Cancer is among the top killers in the United States, affecting many millions of people. Often times, people you may have known for your entire life suddenly change and become sickly, less active, and much weaker, and often times their quality of life plummets. In the early 1970s, the Nixon Administration recognized this growing problem, and pursued legislation to fight back against the evils of cancer.
In 1971, President Nixon signed the National Cancer Act into law, now considered the far-reaching legislation which began the War on Cancer – a phrase popularized by RN himself. Indeed, many in the scientific community have credited the law with beginning the process which has resulted in a decrease in the cancer mortality rates.

With new awareness, energy, and passion in the country for fighting cancer, the American Cancer Society and National Cancer Institute jointly hosted a National Cancer Conference in Los Angeles, attended by over 1500 physicians, cancer specialists and experts – as well as the President, who made an appearance on September 28, 1972.

But the fight against cancer didn’t end with throwing money at the problem, so to speak. And RN made the point as well: “The Government, which I represent in this particular capacity, can help to provide the resources, but you are the ones who do the work.”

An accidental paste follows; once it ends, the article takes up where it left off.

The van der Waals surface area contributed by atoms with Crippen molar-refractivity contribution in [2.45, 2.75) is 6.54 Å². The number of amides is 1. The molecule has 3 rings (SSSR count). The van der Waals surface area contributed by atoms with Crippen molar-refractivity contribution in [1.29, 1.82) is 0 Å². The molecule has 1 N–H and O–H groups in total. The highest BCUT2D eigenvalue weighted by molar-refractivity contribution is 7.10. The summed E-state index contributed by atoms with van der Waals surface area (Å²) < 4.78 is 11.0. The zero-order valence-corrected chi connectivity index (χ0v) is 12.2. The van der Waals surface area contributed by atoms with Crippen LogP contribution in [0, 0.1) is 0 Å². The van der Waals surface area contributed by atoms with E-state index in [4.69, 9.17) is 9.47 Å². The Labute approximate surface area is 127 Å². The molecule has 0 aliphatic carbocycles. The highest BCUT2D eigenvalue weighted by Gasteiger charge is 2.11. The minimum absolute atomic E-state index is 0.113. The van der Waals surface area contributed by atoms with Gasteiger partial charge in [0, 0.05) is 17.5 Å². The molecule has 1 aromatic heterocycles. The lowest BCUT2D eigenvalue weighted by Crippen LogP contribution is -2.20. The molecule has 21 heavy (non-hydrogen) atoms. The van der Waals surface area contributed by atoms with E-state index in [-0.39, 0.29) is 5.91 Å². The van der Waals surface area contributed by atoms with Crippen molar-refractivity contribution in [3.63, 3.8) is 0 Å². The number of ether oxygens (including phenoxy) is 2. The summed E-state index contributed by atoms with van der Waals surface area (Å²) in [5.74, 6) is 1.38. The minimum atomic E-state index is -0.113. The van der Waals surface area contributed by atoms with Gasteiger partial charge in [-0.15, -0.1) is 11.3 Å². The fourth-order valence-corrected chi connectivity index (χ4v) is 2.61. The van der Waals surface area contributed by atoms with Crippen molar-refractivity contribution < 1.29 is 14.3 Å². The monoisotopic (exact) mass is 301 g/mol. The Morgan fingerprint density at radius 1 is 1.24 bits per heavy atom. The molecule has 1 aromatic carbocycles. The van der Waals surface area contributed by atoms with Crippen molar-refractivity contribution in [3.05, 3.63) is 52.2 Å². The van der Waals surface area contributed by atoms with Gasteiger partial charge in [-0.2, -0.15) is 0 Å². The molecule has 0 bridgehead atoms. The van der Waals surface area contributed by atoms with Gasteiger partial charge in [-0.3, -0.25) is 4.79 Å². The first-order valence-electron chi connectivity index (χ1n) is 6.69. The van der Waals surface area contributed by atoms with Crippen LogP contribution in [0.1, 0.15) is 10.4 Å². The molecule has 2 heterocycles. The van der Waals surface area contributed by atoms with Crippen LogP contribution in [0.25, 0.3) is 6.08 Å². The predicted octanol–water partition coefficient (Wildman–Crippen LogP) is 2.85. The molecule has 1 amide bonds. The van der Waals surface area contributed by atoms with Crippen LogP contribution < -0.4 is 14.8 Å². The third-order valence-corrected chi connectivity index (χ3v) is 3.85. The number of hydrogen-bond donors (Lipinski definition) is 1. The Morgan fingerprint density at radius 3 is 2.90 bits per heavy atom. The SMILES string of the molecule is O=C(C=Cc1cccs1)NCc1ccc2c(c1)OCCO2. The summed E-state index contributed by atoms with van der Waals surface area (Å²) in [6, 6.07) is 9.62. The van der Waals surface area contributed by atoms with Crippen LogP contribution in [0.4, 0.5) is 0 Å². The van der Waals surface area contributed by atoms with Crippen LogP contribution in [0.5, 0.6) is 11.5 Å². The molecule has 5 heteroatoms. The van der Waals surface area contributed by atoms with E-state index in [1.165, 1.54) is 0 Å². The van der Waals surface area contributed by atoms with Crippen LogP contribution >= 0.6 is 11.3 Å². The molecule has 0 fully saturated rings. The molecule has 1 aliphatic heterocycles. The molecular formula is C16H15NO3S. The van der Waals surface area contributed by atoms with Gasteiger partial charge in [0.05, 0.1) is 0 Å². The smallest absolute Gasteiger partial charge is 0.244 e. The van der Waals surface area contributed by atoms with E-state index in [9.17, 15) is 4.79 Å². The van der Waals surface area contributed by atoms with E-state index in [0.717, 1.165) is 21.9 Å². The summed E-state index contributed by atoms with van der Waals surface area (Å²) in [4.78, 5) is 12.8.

And the progress made in a mere two years is striking: “We have more than doubled the Federal budget for cancer, to over $450 million. We have converted the facilities at Fort Detrick [in Frederick, Maryland] from research on biological weapons to cancer research, and the National Cancer Institute has been strengthened and streamlined, made directly accountable to the President. We have established the new National Cancer Advisory Board, the President’s Cancer Panel, to help us coordinate our resources in the Government[…]”

His expertise in foreign policy evident, President Nixon also noted “that both in my conversations with Premier Chou En-lai and my conversations with Mr. [Leonid] Brezhnev, [Aleksei] Kosygin, [Nicolai] Podgorny, and their colleagues, that this was one area where there was no question of the desire to work together, to cooperate.” In other words, a common desire to fight cancer increased the frequency of communication and bonds between the United States and some of its staunchest ideological foes. The need to save their citizens helped to forge pacts. RN even suggested that American and Soviet scientists research at Fort Detrick together – indeed a novelty idea at the time. Fort Detrick is now one of the leading biomedical and development centers in the world.

“I understand that each year in the United States more people die of cancer than were killed in action in all of World War II,” the President said. “I know and you know that there is no battle that is more important than the one you are waging, and our best wishes go with you as well as the resources that the Government can provide.”

The results attained by America’s fight against cancer, beginning with the National Cancer Act, are very positive, not to mention useful. From 1975 to 2000, the five year survival rate for those with cancer has increased sixteen percent, from 50% to 66%. Tremendous improvements in cancer survival have been recorded since the mid 1970s.

Dr. Averill Denton, head of the American Cancer Society with President Nixon at the signing of the National Cancer Act on December 23, 1971.